UK companies can apply for up to £400,000 in government investment from today to fund innovative new solutions which tackle bias and discrimination in AI systems. The competition will look to support up to three ground-breaking homegrown solutions, with successful bids securing a funding boost of up to £130,000 each.
It comes ahead of the UK hosting the world’s first major AI Safety Summit to consider how to best manage the risks posed by AI while harnessing the opportunities in the best long-term interest of the British people.
The first round of submissions to the Department for Science, Innovation, and Technology’s Fairness Innovation Challenge, delivered through the Centre for Data Ethics and Innovation, will nurture the development of new approaches to ensure fairness underpins the development of AI models.
The challenge will tackle the threats of bias and discrimination by encouraging new approaches which will see participants building a wider social context into the development of their models from the off.
Fairness in AI systems is one of the government’s key principles for AI, as set out in the AI Regulation White Paper. AI is a powerful tool for good, presenting near limitless opportunities to grow the global economy and deliver better public services.
In the UK, the NHS is already trialling AI to help clinicians identify cases of breast cancer, and the technology offers enormous potential to develop new drugs and treatments, and help us tackle pressing global challenges like climate change. These opportunities though cannot be realised without first addressing risks, in this instance tackling bias and discrimination.
Minister for AI, Viscount Camrose, said: “The opportunities presented by AI are enormous, but to fully realise its benefits we need to tackle its risks.
“This funding puts British talent at the forefront of making AI safer, fairer, and trustworthy. By making sure AI models do not reflect bias found in the world, we can not only make AI less potentially harmful, but ensure the AI developments of tomorrow reflect the diversity of the communities they will help to serve.”
While there are a number of technical bias audit tools on the market, many of these are developed in the United States, and although companies can use these tools to check for potential biases in their systems, they often fail to fit alongside UK laws and regulations. The challenge will promote a new UK-led approach which puts the social and cultural context at the heart of how AI systems are developed, alongside wider technical considerations.
The Challenge will focus on two areas. First, a new partnership with King’s College London will offer participants from across the UK’s AI sector the chance to work on potential bias in their generative AI model. The model, developed with Health Data Research UK with the support of NHS AI Lab, is trained on the anonymised records of more than 10 million patients to predict possible health outcomes.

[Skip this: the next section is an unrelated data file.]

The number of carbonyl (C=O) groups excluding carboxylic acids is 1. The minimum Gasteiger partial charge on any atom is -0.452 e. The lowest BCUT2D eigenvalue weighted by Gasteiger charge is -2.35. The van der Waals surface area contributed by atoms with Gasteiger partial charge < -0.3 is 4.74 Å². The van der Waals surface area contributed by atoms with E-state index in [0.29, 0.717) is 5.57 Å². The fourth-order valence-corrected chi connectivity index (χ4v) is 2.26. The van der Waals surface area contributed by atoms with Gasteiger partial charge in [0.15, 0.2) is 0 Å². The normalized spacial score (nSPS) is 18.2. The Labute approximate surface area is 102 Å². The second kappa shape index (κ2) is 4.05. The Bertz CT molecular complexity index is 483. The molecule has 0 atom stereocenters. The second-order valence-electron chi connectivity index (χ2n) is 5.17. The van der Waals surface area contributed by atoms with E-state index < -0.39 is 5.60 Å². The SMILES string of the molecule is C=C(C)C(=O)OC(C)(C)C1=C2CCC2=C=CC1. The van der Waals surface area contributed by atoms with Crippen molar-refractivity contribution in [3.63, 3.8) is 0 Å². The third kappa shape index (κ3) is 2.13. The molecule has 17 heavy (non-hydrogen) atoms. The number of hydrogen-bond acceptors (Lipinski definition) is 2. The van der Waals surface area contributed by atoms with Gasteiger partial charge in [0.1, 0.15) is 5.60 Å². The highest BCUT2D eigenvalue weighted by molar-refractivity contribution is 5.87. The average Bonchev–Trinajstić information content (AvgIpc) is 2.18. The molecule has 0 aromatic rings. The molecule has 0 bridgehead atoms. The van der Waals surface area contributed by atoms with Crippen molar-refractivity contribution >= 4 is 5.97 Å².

Second, is a call for ‘open use cases’. Applicants can propose new solutions which tackle discrimination in their own unique models and areas of focus, including tackling fraud, building new law enforcement AI tools, or helping employers build fairer systems which will help analyse and shortlist candidates during recruitment.
Companies currently face a range of challenges in tackling AI bias, including insufficient access to data on demographics, and ensuring potential solutions meet legal requirements. The CDEI are working in close partnership with the Information Commissioner’s Office (ICO) and the Equality and Human Rights Commission (EHRC) to deliver this Challenge. This partnership allows participants to tap into the expertise of regulators to ensure their solutions marry up with data protection and equality legislation.
Stephen Almond, Executive Director of Technology, Innovation and Enterprise at the ICO, said: “The ICO is committed to realising the potential of AI for the whole of society, ensuring that organisations develop AI systems without unwanted bias.
“We’re looking forward to supporting the organisations involved in the Fairness Challenge with the aim of mitigating the risks of discrimination in AI development and use.”
The challenge will also offer companies guidance on how assurance techniques can be applied in practice to AI systems to achieve fairer outcomes. Assurance techniques are methods and processes which are used to verify and ensure systems and solutions meet certain standards, including those related to fairness.
Baroness Kishwer Falkner, Chairwoman of the Equality and Human Rights Commission, said: “Without careful design and proper regulation, AI systems have the potential to disadvantage protected groups, such as people from ethnic minority backgrounds and disabled people.
“Tech developers and suppliers have a responsibility to ensure that the AI systems do not discriminate.
“Public authorities also have a legal obligation under the Public Sector Equality Duty to understand the risk of discrimination with AI, as well as its capacity for mitigating bias and its potential to support people with protected characteristics.
“The Fairness Innovation Challenge will be instrumental in supporting the development of solutions to mitigate bias and discrimination in AI, ensuring that the technology of the future is used for the good of all. I wish all participants the best of luck in the challenge.”
The Fairness Innovation Challenge closes for submissions at 11am on Wednesday 13th December, with successful applicants notified of their selection on 30th January, 2024.